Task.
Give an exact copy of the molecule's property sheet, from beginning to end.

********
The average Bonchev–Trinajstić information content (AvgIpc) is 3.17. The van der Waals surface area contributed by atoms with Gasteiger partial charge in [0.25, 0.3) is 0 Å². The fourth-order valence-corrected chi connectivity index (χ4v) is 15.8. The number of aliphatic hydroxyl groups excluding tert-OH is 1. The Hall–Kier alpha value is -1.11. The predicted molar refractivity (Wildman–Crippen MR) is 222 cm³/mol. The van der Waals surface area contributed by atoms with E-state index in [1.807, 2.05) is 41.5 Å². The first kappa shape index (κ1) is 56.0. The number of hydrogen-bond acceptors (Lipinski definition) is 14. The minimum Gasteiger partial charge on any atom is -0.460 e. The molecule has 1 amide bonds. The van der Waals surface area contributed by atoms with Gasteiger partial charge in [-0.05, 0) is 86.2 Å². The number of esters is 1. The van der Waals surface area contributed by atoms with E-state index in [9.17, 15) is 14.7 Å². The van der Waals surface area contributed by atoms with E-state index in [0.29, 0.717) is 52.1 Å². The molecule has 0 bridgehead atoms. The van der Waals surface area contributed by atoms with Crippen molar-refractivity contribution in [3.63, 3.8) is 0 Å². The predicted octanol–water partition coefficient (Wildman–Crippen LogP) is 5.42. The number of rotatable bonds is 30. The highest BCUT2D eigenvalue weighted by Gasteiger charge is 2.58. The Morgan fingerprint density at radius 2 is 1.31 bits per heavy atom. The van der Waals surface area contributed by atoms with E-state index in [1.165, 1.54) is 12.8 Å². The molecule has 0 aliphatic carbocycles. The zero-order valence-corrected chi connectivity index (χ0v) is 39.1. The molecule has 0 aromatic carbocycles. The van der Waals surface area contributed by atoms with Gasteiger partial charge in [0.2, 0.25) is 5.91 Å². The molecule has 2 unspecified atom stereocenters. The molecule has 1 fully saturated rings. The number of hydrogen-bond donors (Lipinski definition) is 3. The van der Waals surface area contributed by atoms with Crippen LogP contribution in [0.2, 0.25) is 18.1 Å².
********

The average Bonchev–Trinajstić information content (AvgIpc) is 3.17. The van der Waals surface area contributed by atoms with Gasteiger partial charge in [0.25, 0.3) is 0 Å². The fourth-order valence-corrected chi connectivity index (χ4v) is 15.8. The number of aliphatic hydroxyl groups excluding tert-OH is 1. The Hall–Kier alpha value is -1.11. The predicted molar refractivity (Wildman–Crippen MR) is 222 cm³/mol. The van der Waals surface area contributed by atoms with E-state index in [1.807, 2.05) is 41.5 Å². The first kappa shape index (κ1) is 56.0. The number of hydrogen-bond acceptors (Lipinski definition) is 14. The minimum Gasteiger partial charge on any atom is -0.460 e. The molecule has 1 amide bonds. The van der Waals surface area contributed by atoms with Gasteiger partial charge in [-0.05, 0) is 86.2 Å². The number of esters is 1. The van der Waals surface area contributed by atoms with E-state index in [9.17, 15) is 14.7 Å². The van der Waals surface area contributed by atoms with E-state index in [0.29, 0.717) is 52.1 Å². The molecule has 0 bridgehead atoms. The van der Waals surface area contributed by atoms with Crippen molar-refractivity contribution in [3.63, 3.8) is 0 Å². The predicted octanol–water partition coefficient (Wildman–Crippen LogP) is 5.42. The number of rotatable bonds is 30. The highest BCUT2D eigenvalue weighted by Gasteiger charge is 2.58. The Morgan fingerprint density at radius 2 is 1.31 bits per heavy atom. The van der Waals surface area contributed by atoms with E-state index in [1.165, 1.54) is 12.8 Å². The molecule has 0 aliphatic carbocycles. The zero-order valence-corrected chi connectivity index (χ0v) is 39.1. The molecule has 0 aromatic carbocycles. The van der Waals surface area contributed by atoms with Gasteiger partial charge in [0.2, 0.25) is 5.91 Å². The molecule has 2 unspecified atom stereocenters. The molecule has 1 fully saturated rings. The number of hydrogen-bond donors (Lipinski definition) is 3. The van der Waals surface area contributed by atoms with Crippen LogP contribution in [0.2, 0.25) is 18.1 Å².